Incidentally, Psalm 52 (see notes) was written by David as a result of the atrocities committed by Saul on this occasion.

David and his rag-tag army save Keilah (I Samuel 23:1-14)

1 Then they told David, saying, Behold, the Philistines fight against Keilah, and they rob the threshingfloors.
2 Therefore David enquired of the LORD, saying, Shall I go and smite these Philistines? And the LORD said unto David, Go, and smite the Philistines, and save Keilah.
3 And David’s men said unto him, Behold, we be afraid here in Judah: how much more then if we come to Keilah against the armies of the Philistines?
4 Then David enquired of the LORD yet again. And the LORD answered him and said, Arise, go down to Keilah; for I will deliver the Philistines into thine hand.
5 So David and his men went to Keilah, and fought with the Philistines, and brought away their cattle, and smote them with a great slaughter. So David saved the inhabitants of Keilah.
6 And it came to pass, when Abiathar the son of Ahimelech fled to David to Keilah, that he came down with an ephod in his hand.
7 And it was told Saul that David was come to Keilah. And Saul said, God hath delivered him into mine hand; for he is shut in, by entering into a town that hath gates and bars.
8 And Saul called all the people together to war, to go down to Keilah, to besiege David and his men.
9 And David knew that Saul secretly practised mischief against him; and he said to Abiathar the priest, Bring hither the ephod.
10 Then said David, O LORD God of Israel, thy servant hath certainly heard that Saul seeketh to come to Keilah, to destroy the city for my sake.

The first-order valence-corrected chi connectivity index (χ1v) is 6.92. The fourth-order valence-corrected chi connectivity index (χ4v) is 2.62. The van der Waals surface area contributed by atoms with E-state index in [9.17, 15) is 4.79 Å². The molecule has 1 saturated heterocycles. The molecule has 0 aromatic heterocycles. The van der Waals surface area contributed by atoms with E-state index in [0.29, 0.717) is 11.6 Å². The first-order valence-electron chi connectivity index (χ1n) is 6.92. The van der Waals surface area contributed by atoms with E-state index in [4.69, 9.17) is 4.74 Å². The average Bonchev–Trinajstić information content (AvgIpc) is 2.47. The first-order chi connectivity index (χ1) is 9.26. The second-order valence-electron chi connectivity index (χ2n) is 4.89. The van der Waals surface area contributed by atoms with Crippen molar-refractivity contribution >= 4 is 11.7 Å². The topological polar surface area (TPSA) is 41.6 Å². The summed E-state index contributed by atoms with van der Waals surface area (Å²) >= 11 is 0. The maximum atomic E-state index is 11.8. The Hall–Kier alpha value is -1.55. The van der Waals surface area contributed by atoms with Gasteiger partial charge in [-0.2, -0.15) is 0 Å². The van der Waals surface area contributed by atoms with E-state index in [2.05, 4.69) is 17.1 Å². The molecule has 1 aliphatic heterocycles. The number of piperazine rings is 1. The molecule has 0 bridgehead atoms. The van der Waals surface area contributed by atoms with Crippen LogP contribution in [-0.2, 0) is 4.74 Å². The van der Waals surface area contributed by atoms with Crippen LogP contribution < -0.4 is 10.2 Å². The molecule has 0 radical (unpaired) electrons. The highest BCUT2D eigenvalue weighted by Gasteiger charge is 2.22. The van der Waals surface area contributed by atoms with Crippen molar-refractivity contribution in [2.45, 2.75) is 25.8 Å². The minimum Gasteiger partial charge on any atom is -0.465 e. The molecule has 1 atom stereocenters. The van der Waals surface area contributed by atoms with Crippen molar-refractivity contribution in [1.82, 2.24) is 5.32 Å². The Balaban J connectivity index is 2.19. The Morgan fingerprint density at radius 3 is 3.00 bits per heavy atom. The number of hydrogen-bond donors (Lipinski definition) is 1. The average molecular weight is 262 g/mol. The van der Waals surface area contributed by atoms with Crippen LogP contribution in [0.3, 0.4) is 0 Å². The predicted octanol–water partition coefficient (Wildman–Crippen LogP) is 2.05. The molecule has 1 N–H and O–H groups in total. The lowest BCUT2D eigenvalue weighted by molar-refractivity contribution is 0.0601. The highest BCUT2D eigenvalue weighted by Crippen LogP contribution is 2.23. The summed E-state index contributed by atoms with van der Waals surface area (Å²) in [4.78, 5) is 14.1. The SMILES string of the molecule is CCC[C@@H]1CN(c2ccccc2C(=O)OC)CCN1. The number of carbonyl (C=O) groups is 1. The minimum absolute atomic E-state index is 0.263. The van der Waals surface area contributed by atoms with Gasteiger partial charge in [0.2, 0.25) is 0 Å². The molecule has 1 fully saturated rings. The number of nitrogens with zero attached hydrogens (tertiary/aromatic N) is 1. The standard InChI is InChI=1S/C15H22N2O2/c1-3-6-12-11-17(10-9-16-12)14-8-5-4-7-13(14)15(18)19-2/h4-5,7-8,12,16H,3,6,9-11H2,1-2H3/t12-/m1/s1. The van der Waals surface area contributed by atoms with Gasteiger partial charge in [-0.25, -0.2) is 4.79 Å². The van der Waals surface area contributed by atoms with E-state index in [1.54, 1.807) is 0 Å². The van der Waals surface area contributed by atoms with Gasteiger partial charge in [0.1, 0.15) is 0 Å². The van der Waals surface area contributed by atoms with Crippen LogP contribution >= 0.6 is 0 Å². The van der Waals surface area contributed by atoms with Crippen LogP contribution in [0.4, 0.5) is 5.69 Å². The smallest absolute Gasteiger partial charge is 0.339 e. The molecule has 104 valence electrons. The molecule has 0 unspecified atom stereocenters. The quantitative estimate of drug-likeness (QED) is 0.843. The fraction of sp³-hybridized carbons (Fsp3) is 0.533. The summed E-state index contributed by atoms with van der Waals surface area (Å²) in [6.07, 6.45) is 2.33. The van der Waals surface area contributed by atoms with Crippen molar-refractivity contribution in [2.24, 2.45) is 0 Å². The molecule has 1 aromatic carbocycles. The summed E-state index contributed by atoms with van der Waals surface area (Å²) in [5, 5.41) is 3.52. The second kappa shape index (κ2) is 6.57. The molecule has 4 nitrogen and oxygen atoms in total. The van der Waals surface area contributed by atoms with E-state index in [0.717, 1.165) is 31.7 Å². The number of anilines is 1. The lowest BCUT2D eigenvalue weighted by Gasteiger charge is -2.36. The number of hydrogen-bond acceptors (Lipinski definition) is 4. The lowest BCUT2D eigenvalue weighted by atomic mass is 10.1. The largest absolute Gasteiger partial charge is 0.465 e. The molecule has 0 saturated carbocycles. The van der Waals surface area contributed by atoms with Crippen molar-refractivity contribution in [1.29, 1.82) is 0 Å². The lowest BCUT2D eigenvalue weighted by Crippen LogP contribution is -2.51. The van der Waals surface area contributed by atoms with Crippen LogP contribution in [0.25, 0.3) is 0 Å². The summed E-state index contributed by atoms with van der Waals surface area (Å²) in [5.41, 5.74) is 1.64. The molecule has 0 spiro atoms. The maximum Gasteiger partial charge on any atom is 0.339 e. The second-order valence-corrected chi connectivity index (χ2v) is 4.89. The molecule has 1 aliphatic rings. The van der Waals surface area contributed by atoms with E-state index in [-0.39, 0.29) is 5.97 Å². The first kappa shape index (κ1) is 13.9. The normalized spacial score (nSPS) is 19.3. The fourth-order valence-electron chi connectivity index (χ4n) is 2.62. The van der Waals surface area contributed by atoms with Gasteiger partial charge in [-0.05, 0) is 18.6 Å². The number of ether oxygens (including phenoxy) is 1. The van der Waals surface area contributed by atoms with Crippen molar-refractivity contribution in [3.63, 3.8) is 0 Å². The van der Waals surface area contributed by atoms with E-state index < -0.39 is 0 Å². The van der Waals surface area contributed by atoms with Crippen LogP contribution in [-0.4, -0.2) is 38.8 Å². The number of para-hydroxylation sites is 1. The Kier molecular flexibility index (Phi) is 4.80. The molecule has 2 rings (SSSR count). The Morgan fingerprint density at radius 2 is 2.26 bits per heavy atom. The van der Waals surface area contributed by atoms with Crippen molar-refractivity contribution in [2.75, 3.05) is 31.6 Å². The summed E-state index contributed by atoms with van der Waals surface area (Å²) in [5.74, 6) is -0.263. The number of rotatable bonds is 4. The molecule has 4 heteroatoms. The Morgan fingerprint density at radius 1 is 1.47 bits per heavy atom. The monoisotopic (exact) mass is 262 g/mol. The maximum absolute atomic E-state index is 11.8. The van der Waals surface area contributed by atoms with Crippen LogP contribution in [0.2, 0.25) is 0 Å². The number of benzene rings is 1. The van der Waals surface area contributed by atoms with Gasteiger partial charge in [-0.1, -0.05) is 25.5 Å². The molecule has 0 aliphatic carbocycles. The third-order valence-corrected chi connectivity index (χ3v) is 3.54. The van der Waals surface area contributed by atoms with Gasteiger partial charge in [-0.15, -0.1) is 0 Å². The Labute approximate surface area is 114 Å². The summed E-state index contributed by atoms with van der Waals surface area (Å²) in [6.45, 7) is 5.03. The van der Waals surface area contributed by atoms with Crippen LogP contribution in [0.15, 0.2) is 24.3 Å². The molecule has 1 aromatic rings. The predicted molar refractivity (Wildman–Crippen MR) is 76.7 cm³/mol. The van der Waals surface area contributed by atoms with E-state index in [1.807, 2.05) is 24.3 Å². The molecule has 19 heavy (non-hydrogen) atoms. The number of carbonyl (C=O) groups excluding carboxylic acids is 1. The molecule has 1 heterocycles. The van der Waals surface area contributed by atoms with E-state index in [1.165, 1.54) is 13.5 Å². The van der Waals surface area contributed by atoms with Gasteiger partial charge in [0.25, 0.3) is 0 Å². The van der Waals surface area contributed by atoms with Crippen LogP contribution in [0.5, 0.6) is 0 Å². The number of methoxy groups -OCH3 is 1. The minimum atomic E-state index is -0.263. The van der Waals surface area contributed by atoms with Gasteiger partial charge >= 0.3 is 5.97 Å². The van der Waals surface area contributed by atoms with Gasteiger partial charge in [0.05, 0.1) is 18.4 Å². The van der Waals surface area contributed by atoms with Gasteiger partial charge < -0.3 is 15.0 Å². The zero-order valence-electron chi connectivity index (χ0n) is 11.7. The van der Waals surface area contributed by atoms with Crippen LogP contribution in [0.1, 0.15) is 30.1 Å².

11 Will the men of Keilah deliver me up into his hand? will Saul come down, as thy servant hath heard? O LORD God of Israel, I beseech thee, tell thy servant. And the LORD said, He will come down.
12 Then said David, Will the men of Keilah deliver me and my men into the hand of Saul? And the LORD said, They will deliver thee up.
13 Then David and his men, which were about six hundred, arose and departed out of Keilah, and went whithersoever they could go. And it was told Saul that David was escaped from Keilah; and he forbare to go forth.
14 And David abode in the wilderness in strong holds, and remained in a mountain in the wilderness of Ziph. And Saul sought him every day, but God delivered him not into his hand.

David hears that the Philistines are attacking Keilah, a town in Judah. It was one of those harvest-time invasions when the Philistines steal food from the harvest from the Jewish inhabitants. We see in verse 5 that they brought their cattle with them. David goes to save them. Saul gets word that David is still there. David gets Abiathar to bring him the ephod. This priestly garment was where the Urim and Thummim were kept. These items were used in the Old Testament for discerning God's will about matters. For more on the Urim and Thummim, click here. Then David asks God if these people, for whom he has just risked his life, will turn him over to Saul. Imagine David's surprise when God tells him that they will forsake him. It's time to move on with his army that has now grown to 600 men. We see in verse 14 that seeking David's death had become a full-time job for Saul; forget the Philistines, the real enemy of Israel.